"China is fast, thinks and acts strategically and wishes to become a main global actor," says Betty Xu, PhD who is the European standardization expert responsible for China.
Dr. Karl Grün, Director Development Austrian Standards, met the graduated electrical engineer who was born in China at the CEN-CENELEC Management Centre (CCMC) in Brussels at the end of October in the margins of the European conference "Standards: Your Innovation Bridge".
In August 2014, Betty Xu was appointed Seconded European Standardization Expert in China (SESEC III). SESEC is a project led by the European Committee for Standardization (CEN) that is funded by the European Commission, EFTA as well as CENELEC (electrotechnical standardization) and ETSI (telecommunications standardization).
The tasks are:
- to promote European and international standards in China,
- to improve contacts with different levels of the Chinese administration, industry and standardization bodies,
- to improve the visibility and understanding of the European Standardization System (ESS) in China, and
- to gather regulatory and standardization intelligence.
The SESEC project mainly is to benefit the stakeholders of European standardization and, in particular, Europe's economy.
"The promotion of European and international standards in China helps Europe's enterprises in entering the Chinese market," explains Betty Xu. "At present, around 80% of Chinese standards are already identical to ISO and IEC standards. But there are also challenges in the application of those standards that result from the complex structure of the Chinese standardization system whose reform started several years ago. Moreover, China has a strategic goal: to play a major role in international standardization!"
Betty Xu gathered experiences in standardization and technical regulations as the project manager for several Chinese standards. At that time, she also took part in the development of two IEC standards. In particular, she was able to deepen, broaden and apply her knowledge as director for standardization and technical regulations of Siemens Ltd. China responsible for Northeast Asia.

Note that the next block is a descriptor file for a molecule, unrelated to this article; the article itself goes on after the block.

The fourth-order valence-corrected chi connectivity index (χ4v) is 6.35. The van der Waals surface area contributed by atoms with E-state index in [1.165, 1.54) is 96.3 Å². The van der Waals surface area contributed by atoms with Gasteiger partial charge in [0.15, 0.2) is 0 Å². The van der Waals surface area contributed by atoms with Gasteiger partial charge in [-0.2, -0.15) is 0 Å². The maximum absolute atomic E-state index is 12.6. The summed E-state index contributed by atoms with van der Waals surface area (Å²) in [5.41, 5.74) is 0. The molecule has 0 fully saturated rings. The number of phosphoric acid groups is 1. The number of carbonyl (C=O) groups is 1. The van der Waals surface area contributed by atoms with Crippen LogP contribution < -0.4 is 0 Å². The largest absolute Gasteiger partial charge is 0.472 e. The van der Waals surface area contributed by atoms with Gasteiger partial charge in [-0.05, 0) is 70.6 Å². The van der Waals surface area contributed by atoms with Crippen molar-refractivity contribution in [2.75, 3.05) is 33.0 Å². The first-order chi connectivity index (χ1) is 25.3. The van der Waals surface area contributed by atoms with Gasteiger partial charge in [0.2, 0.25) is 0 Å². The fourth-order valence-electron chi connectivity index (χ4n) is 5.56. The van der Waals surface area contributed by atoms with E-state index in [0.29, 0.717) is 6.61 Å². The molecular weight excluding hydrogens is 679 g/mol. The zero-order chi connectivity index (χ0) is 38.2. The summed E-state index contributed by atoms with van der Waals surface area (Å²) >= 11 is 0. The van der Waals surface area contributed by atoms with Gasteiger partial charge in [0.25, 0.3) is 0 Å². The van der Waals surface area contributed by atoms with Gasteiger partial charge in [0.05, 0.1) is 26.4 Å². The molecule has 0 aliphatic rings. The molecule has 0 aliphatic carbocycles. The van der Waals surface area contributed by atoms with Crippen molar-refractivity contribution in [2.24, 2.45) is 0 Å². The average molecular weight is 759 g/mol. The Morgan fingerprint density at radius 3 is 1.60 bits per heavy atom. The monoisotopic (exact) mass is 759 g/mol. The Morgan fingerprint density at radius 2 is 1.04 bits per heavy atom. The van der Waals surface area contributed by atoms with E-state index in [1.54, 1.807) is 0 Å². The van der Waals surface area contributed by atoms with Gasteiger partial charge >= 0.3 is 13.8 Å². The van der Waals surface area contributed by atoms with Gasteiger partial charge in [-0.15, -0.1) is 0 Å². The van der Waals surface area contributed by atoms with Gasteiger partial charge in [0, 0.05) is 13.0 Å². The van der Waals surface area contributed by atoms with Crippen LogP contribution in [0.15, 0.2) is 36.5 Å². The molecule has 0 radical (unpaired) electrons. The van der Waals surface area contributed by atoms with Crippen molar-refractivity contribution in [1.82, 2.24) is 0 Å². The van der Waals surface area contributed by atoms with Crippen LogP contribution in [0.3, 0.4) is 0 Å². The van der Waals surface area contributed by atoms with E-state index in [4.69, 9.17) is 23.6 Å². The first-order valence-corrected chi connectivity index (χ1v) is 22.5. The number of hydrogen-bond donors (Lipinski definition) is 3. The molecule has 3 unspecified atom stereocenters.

In this function, she co-ordinated standardization activities in various fields, organizations and technical committees. Her tasks also included the promotion of IEC and European standards in China, the maintenance of contacts with government agencies and the strengthening of co-operation between Europe's economy and Chinese ministries.
Furthermore, Betty Xu chaired the working group on conformity assessment and standardization of the European Chamber of Commerce in China. She can now apply the experiences gained in those times in her capacity as the Seconded European Standardization Expert in China for Europe.
Before her appointment as SESEC III, Betty Xu has worked for Standards Australia since April 2013. From 1 January 2015, she will be active in China.
The SESEC III mission
For Betty Xu her mission also includes that European standards are taken over as Chinese standards without changes. If adoption without modifications should not be possible, the differences should be marked in line with the transparency principle. "A great advantage of China is that decisions can be taken fast, especially with regard to implementation. In particular, the economy is increasingly encouraged to open to competition."
Sectors given high priority in the SESEC III mission are, for example, cloud computing, information and communication technologies and their infrastructure, the internet of things (IOT), medical products, consumer protection (e.g. toys, textiles, cosmetics, household appliances), electrical and electronic equipment, energy management and environmental protection (e.g. resource efficiency, eco-design, energy efficiency of buildings), smart sustainable construction as well as smart grids, smart transport and e-mobility.
Which areas could be of particular interest for Austrian companies in China? Betty Xu sees great potentials especially in infrastructure projects of small cities, i.e. "small" by Chinese standards. Likewise, sectors related to electric vehicles, services (especially in the banking industry) and boatbuilding would be highly attractive.
Fundamentally, there were also changes in consumer behaviour and a trend towards "better life", which was reflected by increased quality awareness and leisure activities.